The term “Black Cow” originally referred not to root beer floats, but to the root beer itself.
Root beer has been around for a long time — similar “small beers” (fermented beverages that were intentionally low in alcohol) had been made in Europe for centuries. They were flavored with all sorts of botanicals, such as birch, ginger, lemon, and spruce (birch beer and ginger ale are still with us, but lemon has migrated to other soft drinks, and spruce beer has disappeared — except in parts of Canada, where it’s known as bière d’épinette). The early settlers in the New World noticed Native Americans making use of trees that had never been seen in Europe: Sarsaparilla (Smilax ornata) and Sassafras (Sassafras albidum), and altered their recipes, also substituting the raw material, molasses (from the Caribbean), for the more expensive loaf sugar then available for import from Europe. Sarsaparilla survives as a soft drink, ‘though it has never achieved the popularity of root beer. Root beer’s earliest surviving recipe is from 1869 (in Dr. Chase’s Recipes), ‘though it had been brewed in people’s households for over a century.
Joseph Priestley, the English chemist, discovered that carbon dioxide could be dissolved in cold water, thereby inventing soda water, in 1767. Early in the next century, carbonated waters (artificially-produced versions of the waters then popular at various springs and spas around the world) were believed to promote to good health. Some of the best-known carbonated soft drinks today — such as Dr Pepper (1885) and Coca Cola (1886) — were originally formulated as medicines, and were produced as syrups (many people still drink ginger ale when they have upset stomachs). By the end of the nineteenth century, these syrups were combined with soda water —and the connection with the old alcoholic small beers was permanently severed. This was fortuitous, since there was, at the time, a growing temperance movement. Soda fountains were considered more acceptable locations for social gathering than saloons.
By the 1860s, cream, or cream and flavored syrup, were added to cold soda water, and marketed as “iced cream sodas,” but actual ice cream was not yet an ingredient (a parallel example is the “egg cream” soda, that has never contained eggs). Several people claim to have invented ice cream sodas — such as Fred Sanders and Philip Mohr —but the credit usually goes to Robert Green. In 1874, he operated a soda fountain at Philadelphia’s fair celebrating the fiftieth anniversary of the founding of The Franklin Institute. When he ran out of cream, he thought of substituting melted ice cream, but had so many customers that he couldn’t take the time to melt the ice cream. Green himself provided a different account of his invention in a 1910 article, claiming that he had run out of ice, and had merely substituted ice cream from another booth to keep his sodas cold.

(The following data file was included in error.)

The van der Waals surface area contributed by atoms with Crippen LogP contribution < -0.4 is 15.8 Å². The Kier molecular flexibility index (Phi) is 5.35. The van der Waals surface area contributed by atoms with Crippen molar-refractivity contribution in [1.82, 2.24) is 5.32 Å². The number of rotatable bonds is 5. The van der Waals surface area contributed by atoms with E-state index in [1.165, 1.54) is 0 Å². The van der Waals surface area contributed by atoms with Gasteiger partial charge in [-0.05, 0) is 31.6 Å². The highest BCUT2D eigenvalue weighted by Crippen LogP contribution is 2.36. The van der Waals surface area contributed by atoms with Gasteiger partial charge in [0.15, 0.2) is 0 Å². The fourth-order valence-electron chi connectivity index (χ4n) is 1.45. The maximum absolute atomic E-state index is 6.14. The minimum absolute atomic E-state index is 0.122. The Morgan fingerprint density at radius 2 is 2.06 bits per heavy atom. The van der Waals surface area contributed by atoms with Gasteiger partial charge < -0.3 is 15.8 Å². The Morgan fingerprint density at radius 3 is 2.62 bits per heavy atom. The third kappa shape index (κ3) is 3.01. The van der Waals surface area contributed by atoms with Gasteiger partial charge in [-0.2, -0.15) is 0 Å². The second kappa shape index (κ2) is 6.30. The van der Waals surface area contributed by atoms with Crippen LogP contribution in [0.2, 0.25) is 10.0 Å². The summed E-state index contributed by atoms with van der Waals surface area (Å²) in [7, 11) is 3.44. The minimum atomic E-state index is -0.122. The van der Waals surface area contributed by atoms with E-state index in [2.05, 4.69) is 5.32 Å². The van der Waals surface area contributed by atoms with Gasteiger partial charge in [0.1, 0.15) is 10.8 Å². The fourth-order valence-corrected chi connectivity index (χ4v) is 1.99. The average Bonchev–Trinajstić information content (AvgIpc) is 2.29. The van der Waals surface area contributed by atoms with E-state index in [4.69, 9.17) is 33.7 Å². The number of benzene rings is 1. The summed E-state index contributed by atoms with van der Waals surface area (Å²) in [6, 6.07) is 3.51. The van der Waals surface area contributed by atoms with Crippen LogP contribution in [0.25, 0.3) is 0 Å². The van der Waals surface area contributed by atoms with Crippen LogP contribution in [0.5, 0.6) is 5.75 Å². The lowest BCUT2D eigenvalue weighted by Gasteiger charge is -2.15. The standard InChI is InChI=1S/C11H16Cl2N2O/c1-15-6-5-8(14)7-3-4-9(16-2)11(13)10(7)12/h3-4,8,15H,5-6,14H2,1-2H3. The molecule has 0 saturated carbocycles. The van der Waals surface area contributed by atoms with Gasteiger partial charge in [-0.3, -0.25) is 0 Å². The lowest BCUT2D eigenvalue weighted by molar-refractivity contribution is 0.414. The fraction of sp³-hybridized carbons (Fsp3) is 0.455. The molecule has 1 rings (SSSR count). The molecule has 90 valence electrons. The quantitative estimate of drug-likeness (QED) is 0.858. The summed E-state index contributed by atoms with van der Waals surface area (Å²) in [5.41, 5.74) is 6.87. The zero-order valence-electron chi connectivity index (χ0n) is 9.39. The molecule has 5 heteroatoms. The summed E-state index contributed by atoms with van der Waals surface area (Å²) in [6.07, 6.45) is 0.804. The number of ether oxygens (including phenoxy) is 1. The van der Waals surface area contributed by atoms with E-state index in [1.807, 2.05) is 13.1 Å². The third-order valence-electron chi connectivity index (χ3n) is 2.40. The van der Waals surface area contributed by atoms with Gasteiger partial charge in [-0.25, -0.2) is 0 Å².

It was not until 1893 that the idea for substituting root beer for soda in the already-popular ice cream sodas (notice that the “d” in “iced cream sodas” had been lost along the way). The credit for that goes to Frank Wisner of Cripple Creek, Colorado. Supposedly (for the only accounts of the story are found in advertising from Wisner’s own company), one moonlit night he was gazing at the darkened Cow Mountain, when its snow-capped peak suggested the idea of floating vanilla ice cream on root beer. He called his creation “Black Cow Mountain,” but popular usage quickly shortened it to “Black Cow,” and “Black Cow” was forgotten as a name for the root beer itself.
A Few Variations on Soda Fountain Treats
Modified Egg Cream
Most of us can no longer have siphons of real seltzer delivered to our door by the seltzerman (mine, when I lived on NYC’ Upper West Side, ages ago, was called “Gimme Seltzer”). But you can still make something like the egg creams of blessed memory.
Shoot a generous squirt of Fox’s U-Bet chocolate syrup into the bottom of a tall glass, followed by an ounce or so of milk. It must be whole milk or you won’t get decent foam. Give it a stir (don’t overdo it; leave a little smear of chocolate syrup on the inside of the glass for authenticity. Pour in bottled seltzer, and give it another quick stir.
Egg cream traditionalists will be horrified, but try this sometime with flavored seltzer. I’m particularly fond of mandarin orange egg creams.
Creamsicle in a Glass
Drop a scoop of good vanilla ice cream, not too hard, into a tall glass. Top with orange soda (I prefer Hannaford’s Blood Orange Soda; it provides a wonderful pink color). Top with some whipped cream from an aerosol can. You could use real homemade whipped cream, but you’ll miss out on the whooshing sound that triggers this Pavlovian trip down gustatory memory lane.
A Slushie for Grown-ups
Fill a champagne flute about 1/3 full of slightly-soften lemon Italian ice. Top with prosecco. Be prepared for some overflow. If you want to show off for guests, add a sprig of mint – but you really won’t need it. They’ll love it just as it is.
This article originally appeared, in somewhat different form, at LeitesCulinaria.com, and is used here by permission.
Gary Allen’s most recently published book, (this September), is Sausage: A Global History. The next one, Can It!: The Pleasures and Perils of Preserving Foods is soon to follow sometime next year. You can find more of his speculations about things he has been known to (but really shouldn’t) put in his mouth — his own foot being a prime example of the latter — on his website: onthetable.us